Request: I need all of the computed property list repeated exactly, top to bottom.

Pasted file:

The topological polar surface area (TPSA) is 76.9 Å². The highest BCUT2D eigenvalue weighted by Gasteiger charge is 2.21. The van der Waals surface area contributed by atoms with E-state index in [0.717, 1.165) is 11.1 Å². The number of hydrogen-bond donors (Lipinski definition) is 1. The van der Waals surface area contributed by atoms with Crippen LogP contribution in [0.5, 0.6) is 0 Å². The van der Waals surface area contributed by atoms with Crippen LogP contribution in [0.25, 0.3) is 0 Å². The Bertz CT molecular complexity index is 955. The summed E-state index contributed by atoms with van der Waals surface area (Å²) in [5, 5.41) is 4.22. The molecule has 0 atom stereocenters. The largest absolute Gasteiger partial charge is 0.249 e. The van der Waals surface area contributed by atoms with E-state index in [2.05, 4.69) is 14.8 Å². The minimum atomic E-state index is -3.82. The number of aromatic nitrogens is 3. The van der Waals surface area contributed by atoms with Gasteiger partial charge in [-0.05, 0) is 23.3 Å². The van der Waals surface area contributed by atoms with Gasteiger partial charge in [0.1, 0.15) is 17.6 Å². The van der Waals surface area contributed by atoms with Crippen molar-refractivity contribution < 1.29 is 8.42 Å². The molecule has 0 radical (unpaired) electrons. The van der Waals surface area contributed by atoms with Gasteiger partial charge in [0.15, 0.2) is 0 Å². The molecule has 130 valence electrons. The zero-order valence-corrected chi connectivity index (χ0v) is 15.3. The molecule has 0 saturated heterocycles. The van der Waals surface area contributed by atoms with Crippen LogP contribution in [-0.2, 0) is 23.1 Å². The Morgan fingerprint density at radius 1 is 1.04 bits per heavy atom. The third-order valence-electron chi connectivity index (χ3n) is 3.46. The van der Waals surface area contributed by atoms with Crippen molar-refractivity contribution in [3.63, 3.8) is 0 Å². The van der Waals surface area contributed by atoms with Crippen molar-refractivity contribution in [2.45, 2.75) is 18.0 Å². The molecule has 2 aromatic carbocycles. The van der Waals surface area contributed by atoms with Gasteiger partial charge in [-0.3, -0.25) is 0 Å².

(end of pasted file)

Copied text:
The topological polar surface area (TPSA) is 76.9 Å². The highest BCUT2D eigenvalue weighted by Gasteiger charge is 2.21. The van der Waals surface area contributed by atoms with E-state index in [0.717, 1.165) is 11.1 Å². The number of hydrogen-bond donors (Lipinski definition) is 1. The van der Waals surface area contributed by atoms with Crippen LogP contribution in [0.5, 0.6) is 0 Å². The van der Waals surface area contributed by atoms with Crippen LogP contribution in [0.25, 0.3) is 0 Å². The Bertz CT molecular complexity index is 955. The summed E-state index contributed by atoms with van der Waals surface area (Å²) in [5, 5.41) is 4.22. The molecule has 0 atom stereocenters. The largest absolute Gasteiger partial charge is 0.249 e. The van der Waals surface area contributed by atoms with E-state index in [2.05, 4.69) is 14.8 Å². The minimum atomic E-state index is -3.82. The number of aromatic nitrogens is 3. The van der Waals surface area contributed by atoms with Gasteiger partial charge in [-0.05, 0) is 23.3 Å². The van der Waals surface area contributed by atoms with Gasteiger partial charge in [0.1, 0.15) is 17.6 Å². The van der Waals surface area contributed by atoms with Crippen molar-refractivity contribution < 1.29 is 8.42 Å². The molecule has 0 radical (unpaired) electrons. The van der Waals surface area contributed by atoms with Gasteiger partial charge in [0.15, 0.2) is 0 Å². The molecule has 130 valence electrons. The zero-order valence-corrected chi connectivity index (χ0v) is 15.3. The molecule has 0 saturated heterocycles. The van der Waals surface area contributed by atoms with Crippen LogP contribution in [-0.2, 0) is 23.1 Å². The Morgan fingerprint density at radius 1 is 1.04 bits per heavy atom. The third-order valence-electron chi connectivity index (χ3n) is 3.46. The van der Waals surface area contributed by atoms with Crippen molar-refractivity contribution in [3.63, 3.8) is 0 Å². The van der Waals surface area contributed by atoms with Crippen molar-refractivity contribution in [2.45, 2.75) is 18.0 Å². The molecule has 2 aromatic carbocycles. The van der Waals surface area contributed by atoms with Gasteiger partial charge in [-0.3, -0.25) is 0 Å².